For those keeping score at home, Tuesday’s victories in Maryland, Virginia and Washington, D.C., make it eight in a row for Barack Obama since Super Tuesday. Hillary Clinton is looking forward to Ohio and Texas, which are now must-win states for her, but Obama’s impressive streak of landslide victories (which could grow) might upset her early advantage there.
Obama won by a commanding margin in all three states, including Virginia, the only primary of the three that Hillary Clinton seriously contested. With almost all precincts reporting, Obama was beating Clinton by about 30 percentage points in the commonwealth.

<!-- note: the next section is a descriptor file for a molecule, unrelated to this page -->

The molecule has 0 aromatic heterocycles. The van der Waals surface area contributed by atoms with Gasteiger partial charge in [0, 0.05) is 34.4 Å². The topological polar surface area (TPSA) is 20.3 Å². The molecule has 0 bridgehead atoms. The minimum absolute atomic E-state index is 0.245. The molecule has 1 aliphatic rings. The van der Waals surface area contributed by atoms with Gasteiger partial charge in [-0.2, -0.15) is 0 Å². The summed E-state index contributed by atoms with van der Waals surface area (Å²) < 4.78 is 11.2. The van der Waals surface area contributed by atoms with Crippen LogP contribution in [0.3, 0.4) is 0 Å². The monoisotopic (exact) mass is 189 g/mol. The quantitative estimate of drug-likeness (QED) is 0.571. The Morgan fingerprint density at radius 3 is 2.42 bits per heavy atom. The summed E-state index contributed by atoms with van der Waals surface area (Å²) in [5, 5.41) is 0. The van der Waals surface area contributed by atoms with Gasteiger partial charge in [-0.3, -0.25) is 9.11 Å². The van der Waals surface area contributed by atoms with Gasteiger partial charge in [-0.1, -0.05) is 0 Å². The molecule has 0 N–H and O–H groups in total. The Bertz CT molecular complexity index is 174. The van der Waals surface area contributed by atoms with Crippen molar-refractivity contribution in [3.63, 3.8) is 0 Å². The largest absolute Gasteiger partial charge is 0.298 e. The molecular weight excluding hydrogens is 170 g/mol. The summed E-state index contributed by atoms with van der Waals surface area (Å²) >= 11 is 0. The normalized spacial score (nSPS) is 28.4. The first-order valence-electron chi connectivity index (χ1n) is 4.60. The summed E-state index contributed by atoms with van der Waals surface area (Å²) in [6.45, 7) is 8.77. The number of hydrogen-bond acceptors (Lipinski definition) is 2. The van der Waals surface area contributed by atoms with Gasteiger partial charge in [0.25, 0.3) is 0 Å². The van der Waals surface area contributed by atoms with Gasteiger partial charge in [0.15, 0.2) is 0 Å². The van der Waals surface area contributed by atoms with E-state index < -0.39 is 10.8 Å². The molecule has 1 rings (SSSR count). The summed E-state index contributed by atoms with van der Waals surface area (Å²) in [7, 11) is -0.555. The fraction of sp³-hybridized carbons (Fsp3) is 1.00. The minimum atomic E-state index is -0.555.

Obama, who stretched his streak of consecutive victories over Clinton to eight, also emerged for the first time as the Democratic delegate leader. A count by the Associated Press showed him leading Clinton by a 1,186 to 1,181 margin Both are far from the 2,025 needed to win the nomination.
Turnout was high throughout the region as voters went to the polls in chilly temperatures and a gathering glaze of sleet and rain. A Maryland judge extended voting statewide for 90 minutes - until 9:30 p.m. - because of traffic problems caused by bad weather. Returns from D.C. also also were delayed.
Republicans also had contests in all three localities, with Arizona Sen. John McCain hoping to brush back a recent surge by his chief remaining rival, former Arkansas Gov. Mike Huckabee. McCain, after trailing Huckabee in early returns, won in Virginia and also triumphed handily in Maryland and D.C.